This month, Gov. Cuomo’s “Fix NYC” panel is expected to deliver recommendations on how New York can generate the hundreds of millions in revenue needed to improve and maintain our city’s ailing mass transit system. It’s likely that these recommendations will be a major component of the governor’s proposed budget.
As well they should be. In the last year, the dire condition of our aging subway infrastructure has come into painful focus. Service delays, equipment failures and signal malfunctions have come to define a public transit system buckling under growing service demands, decades of funding neglect and far too much political posturing.
Now that fixing the subways is rightly commanding center stage, our elected leaders should take bold action to not only preserve our public transit system, but also make it more accessible and affordable for those who rely on it the most. Simply put, the subway system is falling short of its reputation as the “great equalizer” where people of all economic backgrounds can afford the fare and access opportunities that help them and their families get ahead. The fare is now out of reach for too many of our lowest-income residents.
Congestion Pricing on the Table
While we don’t know what the governor’s panel will ultimately recommend, one of the proposals currently under consideration, the comprehensive “Move New York” congestion pricing plan, would untangle our snarled traffic mess while generating enough revenue to dramatically improve the subways, expand service, upgrade roads and bridges and subsidize reduced fares for low-income riders. That’s the kind of plan we need.
The subsidy proposal, known as “Fair Fares,” is an initiative advanced by the Community Service Society and the Riders Alliance and supported by a broad coalition of anti-poverty groups, unions, advocates, faith-based leaders, and elected officials. It would provide half-priced subway and bus fares to working-age city residents with incomes at or below the poverty level.
The governor has already signaled that his administration supports some form of congestion pricing. The Fix NYC panel includes former city transportation commissioner Sam Schwartz, one of the chief architects of the Move NY congestion pricing proposal. Move NY proposes charging vehicles to enter the Manhattan Central Business District, a surcharge on for-hire vehicles, and a “toll swap” that cuts tolls on seven outer borough bridges to balance out new tolls on the East River bridges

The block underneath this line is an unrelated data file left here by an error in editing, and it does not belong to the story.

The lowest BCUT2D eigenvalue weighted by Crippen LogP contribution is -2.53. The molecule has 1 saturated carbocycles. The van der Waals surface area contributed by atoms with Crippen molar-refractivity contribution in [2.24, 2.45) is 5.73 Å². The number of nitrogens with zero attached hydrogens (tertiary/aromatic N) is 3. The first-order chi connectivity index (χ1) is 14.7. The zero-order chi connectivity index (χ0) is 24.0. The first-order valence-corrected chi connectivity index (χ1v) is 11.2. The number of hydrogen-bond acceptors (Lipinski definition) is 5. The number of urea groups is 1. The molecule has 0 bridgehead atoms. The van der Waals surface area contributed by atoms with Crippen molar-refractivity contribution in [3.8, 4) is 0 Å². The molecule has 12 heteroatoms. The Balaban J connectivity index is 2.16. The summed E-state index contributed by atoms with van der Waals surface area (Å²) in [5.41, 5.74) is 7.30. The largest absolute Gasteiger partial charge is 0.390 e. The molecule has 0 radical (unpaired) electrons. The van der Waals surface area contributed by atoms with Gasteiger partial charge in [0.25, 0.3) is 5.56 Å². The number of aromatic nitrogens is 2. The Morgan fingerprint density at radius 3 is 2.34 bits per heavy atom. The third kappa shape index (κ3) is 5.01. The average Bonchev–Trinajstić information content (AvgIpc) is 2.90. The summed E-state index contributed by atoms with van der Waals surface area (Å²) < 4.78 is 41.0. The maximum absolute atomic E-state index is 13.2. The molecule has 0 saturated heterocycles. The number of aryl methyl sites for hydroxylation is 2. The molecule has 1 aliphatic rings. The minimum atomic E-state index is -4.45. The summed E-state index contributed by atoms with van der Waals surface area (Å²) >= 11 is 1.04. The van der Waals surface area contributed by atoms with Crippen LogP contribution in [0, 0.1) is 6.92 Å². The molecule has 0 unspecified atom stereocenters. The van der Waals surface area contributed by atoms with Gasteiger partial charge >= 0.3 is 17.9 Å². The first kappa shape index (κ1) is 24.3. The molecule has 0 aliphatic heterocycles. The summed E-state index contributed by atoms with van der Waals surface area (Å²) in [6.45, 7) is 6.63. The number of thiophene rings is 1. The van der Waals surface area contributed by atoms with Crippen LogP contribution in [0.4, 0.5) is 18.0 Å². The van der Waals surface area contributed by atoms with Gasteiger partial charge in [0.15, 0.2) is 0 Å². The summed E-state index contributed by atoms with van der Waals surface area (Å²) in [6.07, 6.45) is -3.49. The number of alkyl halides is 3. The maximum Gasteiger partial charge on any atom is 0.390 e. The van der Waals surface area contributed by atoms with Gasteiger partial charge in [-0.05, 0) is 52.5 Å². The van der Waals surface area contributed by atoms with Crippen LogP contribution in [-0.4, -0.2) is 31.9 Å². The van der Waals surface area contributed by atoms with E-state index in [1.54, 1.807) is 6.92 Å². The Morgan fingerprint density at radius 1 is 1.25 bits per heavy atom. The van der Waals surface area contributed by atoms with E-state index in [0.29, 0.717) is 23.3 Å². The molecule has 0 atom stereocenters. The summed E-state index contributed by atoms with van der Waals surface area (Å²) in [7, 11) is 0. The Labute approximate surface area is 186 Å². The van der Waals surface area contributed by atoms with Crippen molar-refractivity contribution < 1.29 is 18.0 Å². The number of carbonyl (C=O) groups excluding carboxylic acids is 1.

Congestion pricing has its critics, the most prominent among them being Mayor de Blasio, who has argued that congestion pricing would be a regressive tax on outer borough residents. For his part, the mayor has put forward his own proposal to address the city’s transit crisis. It involves imposing a modest increase in the state’s “millionaire’s tax” on the city’s wealthiest residents, using a portion of the proceeds to fund Fair Fares.
Understandably, I applaud the mayor’s embrace of Fair Fares. And as one of his appointees to the MTA Board, I support his millionaires’ tax proposal. But recent passage of the federal tax bill, which severely hurts high-tax states like New York, effectively doomed whatever chance the mayor’s proposal had in Albany.
Will our Elected Leaders Rise to the Challenge?
Whether the mayor is willing to reconsider his position on congestion pricing will largely depend on what the Fix NYC panel recommends and the governor proposes. For example, if the panel recommends a congestion pricing plan that dedicates a portion of the proceeds to fund Fair Fares subsidies, the mayor will be hard pressed to justify opposing a plan that funds desperately needed subway improvements, and helps the city’s working poor access mass transit.
He should also take heed: a case can be made that congestion pricing is not the regressive bogey man the mayor makes it out to be. My organization analyzed the potential impacts of congestion pricing and Fair Fares on working-age low-income New Yorkers. We found that only three percent of the city’s low-income working outer-borough residents (with incomes below 200 percent of poverty) would potentially pay a congestion fee as part of their daily commute. This compares with 61 percent who rely on public transit and would theoretically benefit from a congestion pricing plan that supports both improved transit services and fare discounts. For African-American outer-borough residents the numbers are higher, with 68 percent relying on public transit and two percent potentially paying a congestion fee.
As both the mayor and governor know all too well, being a leader often means making tough decisions when it is not politically popular to do so. In the weeks to come, we will see how both men apply this rule toward solving New York’s transit crisis.